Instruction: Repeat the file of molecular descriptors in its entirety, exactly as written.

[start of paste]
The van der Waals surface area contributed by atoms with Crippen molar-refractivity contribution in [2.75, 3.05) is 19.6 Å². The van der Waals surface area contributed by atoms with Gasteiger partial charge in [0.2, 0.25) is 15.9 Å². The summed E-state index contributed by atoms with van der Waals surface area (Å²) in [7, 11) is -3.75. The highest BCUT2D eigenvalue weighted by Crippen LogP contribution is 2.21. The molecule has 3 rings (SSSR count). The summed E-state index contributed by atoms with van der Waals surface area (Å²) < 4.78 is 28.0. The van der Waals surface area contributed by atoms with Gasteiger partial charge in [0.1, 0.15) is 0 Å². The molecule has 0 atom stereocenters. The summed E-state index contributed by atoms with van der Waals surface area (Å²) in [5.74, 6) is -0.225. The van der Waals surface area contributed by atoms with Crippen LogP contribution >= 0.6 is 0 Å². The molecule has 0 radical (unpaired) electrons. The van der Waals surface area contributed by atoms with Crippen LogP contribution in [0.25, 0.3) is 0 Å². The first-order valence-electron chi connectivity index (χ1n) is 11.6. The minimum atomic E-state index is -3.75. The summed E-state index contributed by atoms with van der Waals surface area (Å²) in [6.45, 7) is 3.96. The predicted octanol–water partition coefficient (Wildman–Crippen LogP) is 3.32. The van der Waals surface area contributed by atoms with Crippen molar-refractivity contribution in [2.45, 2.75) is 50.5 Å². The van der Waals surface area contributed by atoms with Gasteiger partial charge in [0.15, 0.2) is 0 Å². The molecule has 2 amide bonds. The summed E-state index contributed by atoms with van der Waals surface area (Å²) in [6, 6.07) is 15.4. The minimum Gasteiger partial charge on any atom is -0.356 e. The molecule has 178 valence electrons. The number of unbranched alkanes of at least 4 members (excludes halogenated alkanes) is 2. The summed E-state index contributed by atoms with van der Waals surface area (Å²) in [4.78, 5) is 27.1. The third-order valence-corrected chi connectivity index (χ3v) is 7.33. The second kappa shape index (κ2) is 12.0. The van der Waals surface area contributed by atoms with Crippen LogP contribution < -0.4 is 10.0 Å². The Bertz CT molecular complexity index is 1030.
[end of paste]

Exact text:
The van der Waals surface area contributed by atoms with Crippen molar-refractivity contribution in [2.75, 3.05) is 19.6 Å². The van der Waals surface area contributed by atoms with Gasteiger partial charge in [0.2, 0.25) is 15.9 Å². The summed E-state index contributed by atoms with van der Waals surface area (Å²) in [7, 11) is -3.75. The highest BCUT2D eigenvalue weighted by Crippen LogP contribution is 2.21. The molecule has 3 rings (SSSR count). The summed E-state index contributed by atoms with van der Waals surface area (Å²) < 4.78 is 28.0. The van der Waals surface area contributed by atoms with Gasteiger partial charge in [0.1, 0.15) is 0 Å². The molecule has 0 atom stereocenters. The summed E-state index contributed by atoms with van der Waals surface area (Å²) in [5.74, 6) is -0.225. The van der Waals surface area contributed by atoms with Crippen LogP contribution >= 0.6 is 0 Å². The molecule has 0 radical (unpaired) electrons. The van der Waals surface area contributed by atoms with Crippen LogP contribution in [0.25, 0.3) is 0 Å². The first-order valence-electron chi connectivity index (χ1n) is 11.6. The minimum atomic E-state index is -3.75. The summed E-state index contributed by atoms with van der Waals surface area (Å²) in [6.45, 7) is 3.96. The predicted octanol–water partition coefficient (Wildman–Crippen LogP) is 3.32. The van der Waals surface area contributed by atoms with Crippen molar-refractivity contribution in [2.45, 2.75) is 50.5 Å². The van der Waals surface area contributed by atoms with Gasteiger partial charge in [0.15, 0.2) is 0 Å². The molecule has 2 amide bonds. The summed E-state index contributed by atoms with van der Waals surface area (Å²) in [6, 6.07) is 15.4. The minimum Gasteiger partial charge on any atom is -0.356 e. The molecule has 178 valence electrons. The number of unbranched alkanes of at least 4 members (excludes halogenated alkanes) is 2. The summed E-state index contributed by atoms with van der Waals surface area (Å²) in [4.78, 5) is 27.1. The third-order valence-corrected chi connectivity index (χ3v) is 7.33. The second kappa shape index (κ2) is 12.0. The van der Waals surface area contributed by atoms with Crippen LogP contribution < -0.4 is 10.0 Å². The Bertz CT molecular complexity index is 1030.